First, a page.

Gilmer County member Leland Johnson was elected chair of the 12-county Highland Rivers Health governing board.
His one-year term began July 1, the start of the agency’s 2022 fiscal year.
Johnson worked for the Georgia Department of Behavioral Health and Developmental Disabilities for nearly a decade before his retirement in 2017. He became a board member for the Highland Rivers Foundation the next year and joined the Highland Rivers Health governing board in 2019.
Other officers elected for FY22 are Chris Mosley, CEO of Cartersville Medical Center, as vice chair; Rockmart Mayor Sherman Ross as treasurer; and Steve Grimsley, Paulding’s deputy county clerk, as secretary.
Highland Rivers Health CEO Melanie Dallas said the board “was absolutely critical” in helping the agency navigate the COVID-19 pandemic. It’s one of the few with its own accreditation from the Commission on Accreditation for Rehabilitation Facilities.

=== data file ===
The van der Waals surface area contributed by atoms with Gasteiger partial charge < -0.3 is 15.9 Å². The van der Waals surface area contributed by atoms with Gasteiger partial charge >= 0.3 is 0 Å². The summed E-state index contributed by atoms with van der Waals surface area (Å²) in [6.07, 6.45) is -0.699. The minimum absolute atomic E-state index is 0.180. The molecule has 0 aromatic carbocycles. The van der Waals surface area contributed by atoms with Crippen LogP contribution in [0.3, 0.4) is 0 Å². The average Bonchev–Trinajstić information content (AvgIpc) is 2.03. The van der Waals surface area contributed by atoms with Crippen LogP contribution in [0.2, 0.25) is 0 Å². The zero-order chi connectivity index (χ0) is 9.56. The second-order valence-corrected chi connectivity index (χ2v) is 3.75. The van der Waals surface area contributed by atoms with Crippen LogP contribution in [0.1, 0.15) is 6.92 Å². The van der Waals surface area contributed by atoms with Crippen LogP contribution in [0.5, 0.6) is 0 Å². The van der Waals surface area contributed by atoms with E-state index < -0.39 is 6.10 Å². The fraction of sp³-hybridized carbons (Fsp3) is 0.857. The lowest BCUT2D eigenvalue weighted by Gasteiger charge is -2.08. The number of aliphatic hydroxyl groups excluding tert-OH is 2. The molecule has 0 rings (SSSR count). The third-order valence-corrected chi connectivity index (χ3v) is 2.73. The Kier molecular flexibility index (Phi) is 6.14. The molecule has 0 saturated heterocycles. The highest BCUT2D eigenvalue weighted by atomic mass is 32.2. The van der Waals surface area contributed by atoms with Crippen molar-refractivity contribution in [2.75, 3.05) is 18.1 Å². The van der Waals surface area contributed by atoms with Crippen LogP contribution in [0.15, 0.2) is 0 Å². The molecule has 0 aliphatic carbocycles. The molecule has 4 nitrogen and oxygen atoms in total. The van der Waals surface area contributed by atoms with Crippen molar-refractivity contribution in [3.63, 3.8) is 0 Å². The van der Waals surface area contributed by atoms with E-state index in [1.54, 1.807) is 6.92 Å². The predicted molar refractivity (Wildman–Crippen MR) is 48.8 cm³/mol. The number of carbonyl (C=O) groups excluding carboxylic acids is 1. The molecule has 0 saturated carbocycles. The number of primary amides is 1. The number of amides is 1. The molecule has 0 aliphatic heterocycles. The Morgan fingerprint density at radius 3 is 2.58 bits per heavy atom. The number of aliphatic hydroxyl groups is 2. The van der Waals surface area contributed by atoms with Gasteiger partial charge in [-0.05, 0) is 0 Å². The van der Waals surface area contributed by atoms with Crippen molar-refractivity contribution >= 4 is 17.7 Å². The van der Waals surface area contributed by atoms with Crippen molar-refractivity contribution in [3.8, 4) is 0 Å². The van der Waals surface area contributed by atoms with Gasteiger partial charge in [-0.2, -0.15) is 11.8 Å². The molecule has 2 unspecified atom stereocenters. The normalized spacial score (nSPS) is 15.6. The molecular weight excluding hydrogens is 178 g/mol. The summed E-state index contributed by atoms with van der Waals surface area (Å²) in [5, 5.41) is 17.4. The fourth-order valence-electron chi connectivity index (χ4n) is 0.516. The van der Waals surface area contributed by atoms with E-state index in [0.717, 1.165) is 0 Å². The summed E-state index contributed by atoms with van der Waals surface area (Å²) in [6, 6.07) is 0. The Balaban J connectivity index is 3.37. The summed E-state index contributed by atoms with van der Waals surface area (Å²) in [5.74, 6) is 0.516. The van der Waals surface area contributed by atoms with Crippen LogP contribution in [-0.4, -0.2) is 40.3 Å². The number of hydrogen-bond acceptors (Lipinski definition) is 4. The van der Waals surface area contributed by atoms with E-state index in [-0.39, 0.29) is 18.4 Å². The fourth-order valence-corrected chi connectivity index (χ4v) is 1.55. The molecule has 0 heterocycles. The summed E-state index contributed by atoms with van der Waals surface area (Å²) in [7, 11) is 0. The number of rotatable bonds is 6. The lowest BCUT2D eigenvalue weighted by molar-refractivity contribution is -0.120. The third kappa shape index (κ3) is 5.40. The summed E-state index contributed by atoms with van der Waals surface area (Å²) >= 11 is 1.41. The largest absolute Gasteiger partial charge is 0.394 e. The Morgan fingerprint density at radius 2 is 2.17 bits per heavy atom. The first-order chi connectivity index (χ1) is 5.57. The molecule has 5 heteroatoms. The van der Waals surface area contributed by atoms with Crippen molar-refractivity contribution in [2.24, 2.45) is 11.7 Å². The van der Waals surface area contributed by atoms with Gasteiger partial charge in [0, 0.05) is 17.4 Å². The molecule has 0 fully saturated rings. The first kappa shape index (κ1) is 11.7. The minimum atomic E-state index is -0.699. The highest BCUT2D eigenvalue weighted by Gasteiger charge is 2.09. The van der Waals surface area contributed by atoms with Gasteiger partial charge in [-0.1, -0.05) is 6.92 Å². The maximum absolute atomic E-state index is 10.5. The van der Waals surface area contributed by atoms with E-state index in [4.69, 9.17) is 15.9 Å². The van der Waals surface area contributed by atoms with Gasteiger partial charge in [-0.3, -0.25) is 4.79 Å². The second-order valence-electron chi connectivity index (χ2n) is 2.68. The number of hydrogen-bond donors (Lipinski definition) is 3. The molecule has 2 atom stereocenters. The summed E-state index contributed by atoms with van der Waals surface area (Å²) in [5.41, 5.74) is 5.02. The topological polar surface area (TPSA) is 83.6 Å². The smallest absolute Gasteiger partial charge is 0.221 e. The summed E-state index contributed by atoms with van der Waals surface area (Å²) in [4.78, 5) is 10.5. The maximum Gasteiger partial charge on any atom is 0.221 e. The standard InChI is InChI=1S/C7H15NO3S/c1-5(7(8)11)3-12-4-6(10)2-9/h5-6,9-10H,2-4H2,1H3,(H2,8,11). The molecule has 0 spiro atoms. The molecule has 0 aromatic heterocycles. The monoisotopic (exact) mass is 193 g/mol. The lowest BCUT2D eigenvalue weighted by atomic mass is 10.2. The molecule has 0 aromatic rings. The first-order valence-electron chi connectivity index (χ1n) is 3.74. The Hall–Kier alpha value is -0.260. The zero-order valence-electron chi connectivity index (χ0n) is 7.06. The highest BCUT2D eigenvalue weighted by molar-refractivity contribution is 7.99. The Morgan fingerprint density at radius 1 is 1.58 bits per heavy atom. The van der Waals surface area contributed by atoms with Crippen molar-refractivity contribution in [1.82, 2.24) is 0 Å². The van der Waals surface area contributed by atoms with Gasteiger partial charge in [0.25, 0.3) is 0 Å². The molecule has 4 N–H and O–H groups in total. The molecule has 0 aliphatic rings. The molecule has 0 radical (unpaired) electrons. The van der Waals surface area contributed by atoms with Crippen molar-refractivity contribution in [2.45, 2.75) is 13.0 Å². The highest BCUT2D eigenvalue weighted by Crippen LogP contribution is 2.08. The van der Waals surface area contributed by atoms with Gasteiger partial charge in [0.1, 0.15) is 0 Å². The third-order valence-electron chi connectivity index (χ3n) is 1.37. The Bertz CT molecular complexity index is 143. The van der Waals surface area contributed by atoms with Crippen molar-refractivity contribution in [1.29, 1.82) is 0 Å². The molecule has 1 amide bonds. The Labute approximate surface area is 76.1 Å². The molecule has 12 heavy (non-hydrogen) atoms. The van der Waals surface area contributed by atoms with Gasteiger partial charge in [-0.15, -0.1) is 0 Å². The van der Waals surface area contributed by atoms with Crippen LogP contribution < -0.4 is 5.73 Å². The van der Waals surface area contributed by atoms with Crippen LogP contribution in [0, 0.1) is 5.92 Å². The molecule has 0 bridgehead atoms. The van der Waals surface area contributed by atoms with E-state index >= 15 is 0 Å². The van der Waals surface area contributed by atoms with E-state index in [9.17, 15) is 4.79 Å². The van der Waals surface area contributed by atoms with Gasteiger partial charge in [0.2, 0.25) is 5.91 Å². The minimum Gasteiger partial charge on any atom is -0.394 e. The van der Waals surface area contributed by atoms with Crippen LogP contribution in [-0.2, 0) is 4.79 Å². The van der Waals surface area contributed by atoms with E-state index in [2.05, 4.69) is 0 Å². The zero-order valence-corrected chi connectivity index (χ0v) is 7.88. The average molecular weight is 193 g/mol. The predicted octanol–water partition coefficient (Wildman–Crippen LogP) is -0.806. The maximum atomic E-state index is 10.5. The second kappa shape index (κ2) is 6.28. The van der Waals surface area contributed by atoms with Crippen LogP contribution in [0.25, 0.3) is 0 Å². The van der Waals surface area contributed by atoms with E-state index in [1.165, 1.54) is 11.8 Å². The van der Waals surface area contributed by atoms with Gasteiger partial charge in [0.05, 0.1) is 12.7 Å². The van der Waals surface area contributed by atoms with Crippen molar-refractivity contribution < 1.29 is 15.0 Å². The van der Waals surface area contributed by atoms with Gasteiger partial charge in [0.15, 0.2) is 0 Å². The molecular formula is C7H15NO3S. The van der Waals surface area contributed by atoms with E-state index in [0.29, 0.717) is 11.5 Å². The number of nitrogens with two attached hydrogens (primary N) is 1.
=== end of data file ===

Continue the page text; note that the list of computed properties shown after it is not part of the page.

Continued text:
“We are very pleased to have Lee Johnson bring his considerable knowledge of behavioral health as chair of our board, leading what is once again a top-notch slate of officers,” Dallas said.
Johnson took the helm from longtime Cherokee County representative Chantel Adams, who remains on the board.
Highland Rivers’ governing board has a representative from every county in the agency’s service area — two each from Floyd and Polk counties. They are appointed by each county’s board of commissioners and serve three-year terms.
The board meets every other month, six times each year. All FY22 meetings will be held at Highland Rivers’ ROC Clubhouse, 1 Goodyear Ave., in Cartersville, beginning at 10:30 a.m. The meetings are open to the public.
Dates for this fiscal year are Aug. 25; Oct. 27; Dec. 8; Feb. 23, 2022; April 27, 2022; and June 22, 2022.
One of the state’s largest public safety net providers, Highland Rivers Health provides comprehensive treatment and support services for adults, children, families and veterans affected by mental health disorders, intellectual developmental disabilities and addictive disease.